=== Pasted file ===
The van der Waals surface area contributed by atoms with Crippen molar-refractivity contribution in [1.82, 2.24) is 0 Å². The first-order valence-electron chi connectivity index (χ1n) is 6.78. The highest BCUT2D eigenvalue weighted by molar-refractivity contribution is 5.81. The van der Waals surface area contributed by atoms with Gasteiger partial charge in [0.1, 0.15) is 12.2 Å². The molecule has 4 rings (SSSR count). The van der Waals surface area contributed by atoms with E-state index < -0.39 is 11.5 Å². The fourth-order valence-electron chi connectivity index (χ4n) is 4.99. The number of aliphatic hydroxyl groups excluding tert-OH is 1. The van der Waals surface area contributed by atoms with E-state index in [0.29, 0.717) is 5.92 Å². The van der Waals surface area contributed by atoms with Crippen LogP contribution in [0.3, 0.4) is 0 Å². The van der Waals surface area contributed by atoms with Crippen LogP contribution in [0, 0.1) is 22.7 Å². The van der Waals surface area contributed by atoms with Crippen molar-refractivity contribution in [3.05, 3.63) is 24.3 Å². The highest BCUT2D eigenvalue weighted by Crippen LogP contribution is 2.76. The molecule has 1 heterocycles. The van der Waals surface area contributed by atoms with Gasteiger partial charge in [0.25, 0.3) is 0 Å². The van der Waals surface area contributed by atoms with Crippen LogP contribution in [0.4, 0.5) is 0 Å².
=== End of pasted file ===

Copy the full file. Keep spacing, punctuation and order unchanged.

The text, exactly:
The van der Waals surface area contributed by atoms with Crippen molar-refractivity contribution in [1.82, 2.24) is 0 Å². The first-order valence-electron chi connectivity index (χ1n) is 6.78. The highest BCUT2D eigenvalue weighted by molar-refractivity contribution is 5.81. The van der Waals surface area contributed by atoms with Gasteiger partial charge in [0.1, 0.15) is 12.2 Å². The molecule has 4 rings (SSSR count). The van der Waals surface area contributed by atoms with E-state index < -0.39 is 11.5 Å². The fourth-order valence-electron chi connectivity index (χ4n) is 4.99. The number of aliphatic hydroxyl groups excluding tert-OH is 1. The van der Waals surface area contributed by atoms with E-state index in [0.29, 0.717) is 5.92 Å². The van der Waals surface area contributed by atoms with Crippen LogP contribution in [0.3, 0.4) is 0 Å². The van der Waals surface area contributed by atoms with Crippen LogP contribution in [0, 0.1) is 22.7 Å². The van der Waals surface area contributed by atoms with Crippen molar-refractivity contribution in [3.05, 3.63) is 24.3 Å². The highest BCUT2D eigenvalue weighted by Crippen LogP contribution is 2.76. The molecule has 1 heterocycles. The van der Waals surface area contributed by atoms with Gasteiger partial charge in [0.25, 0.3) is 0 Å². The van der Waals surface area contributed by atoms with Crippen LogP contribution in [0.4, 0.5) is 0 Å².